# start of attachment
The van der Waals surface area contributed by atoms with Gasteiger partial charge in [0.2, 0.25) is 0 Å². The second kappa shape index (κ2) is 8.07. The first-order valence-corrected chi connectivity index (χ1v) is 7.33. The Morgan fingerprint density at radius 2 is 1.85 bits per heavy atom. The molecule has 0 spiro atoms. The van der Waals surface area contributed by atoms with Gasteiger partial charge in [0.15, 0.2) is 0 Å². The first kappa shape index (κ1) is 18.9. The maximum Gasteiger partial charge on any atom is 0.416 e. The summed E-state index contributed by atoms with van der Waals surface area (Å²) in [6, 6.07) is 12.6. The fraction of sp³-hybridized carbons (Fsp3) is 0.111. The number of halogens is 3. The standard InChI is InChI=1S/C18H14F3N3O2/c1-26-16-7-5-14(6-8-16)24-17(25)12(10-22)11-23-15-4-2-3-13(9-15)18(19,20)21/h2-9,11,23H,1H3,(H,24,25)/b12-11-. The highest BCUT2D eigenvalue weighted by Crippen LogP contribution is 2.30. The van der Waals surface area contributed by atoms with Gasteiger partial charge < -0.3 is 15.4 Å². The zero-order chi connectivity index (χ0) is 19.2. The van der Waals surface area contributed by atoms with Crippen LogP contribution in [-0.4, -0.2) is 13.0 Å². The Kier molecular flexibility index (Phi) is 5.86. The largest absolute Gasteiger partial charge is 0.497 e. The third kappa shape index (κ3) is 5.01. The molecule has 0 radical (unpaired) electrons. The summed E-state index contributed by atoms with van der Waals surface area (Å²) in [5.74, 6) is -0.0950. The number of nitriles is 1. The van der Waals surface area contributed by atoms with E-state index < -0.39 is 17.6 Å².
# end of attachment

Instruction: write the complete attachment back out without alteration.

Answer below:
The van der Waals surface area contributed by atoms with Gasteiger partial charge in [0.2, 0.25) is 0 Å². The second kappa shape index (κ2) is 8.07. The first-order valence-corrected chi connectivity index (χ1v) is 7.33. The Morgan fingerprint density at radius 2 is 1.85 bits per heavy atom. The molecule has 0 spiro atoms. The van der Waals surface area contributed by atoms with Gasteiger partial charge in [0.15, 0.2) is 0 Å². The first kappa shape index (κ1) is 18.9. The maximum Gasteiger partial charge on any atom is 0.416 e. The summed E-state index contributed by atoms with van der Waals surface area (Å²) in [6, 6.07) is 12.6. The fraction of sp³-hybridized carbons (Fsp3) is 0.111. The number of halogens is 3. The standard InChI is InChI=1S/C18H14F3N3O2/c1-26-16-7-5-14(6-8-16)24-17(25)12(10-22)11-23-15-4-2-3-13(9-15)18(19,20)21/h2-9,11,23H,1H3,(H,24,25)/b12-11-. The highest BCUT2D eigenvalue weighted by Crippen LogP contribution is 2.30. The van der Waals surface area contributed by atoms with Gasteiger partial charge < -0.3 is 15.4 Å². The zero-order chi connectivity index (χ0) is 19.2. The van der Waals surface area contributed by atoms with Crippen LogP contribution in [-0.4, -0.2) is 13.0 Å². The Kier molecular flexibility index (Phi) is 5.86. The largest absolute Gasteiger partial charge is 0.497 e. The third kappa shape index (κ3) is 5.01. The molecule has 0 radical (unpaired) electrons. The summed E-state index contributed by atoms with van der Waals surface area (Å²) in [5.74, 6) is -0.0950. The number of nitriles is 1. The van der Waals surface area contributed by atoms with E-state index < -0.39 is 17.6 Å².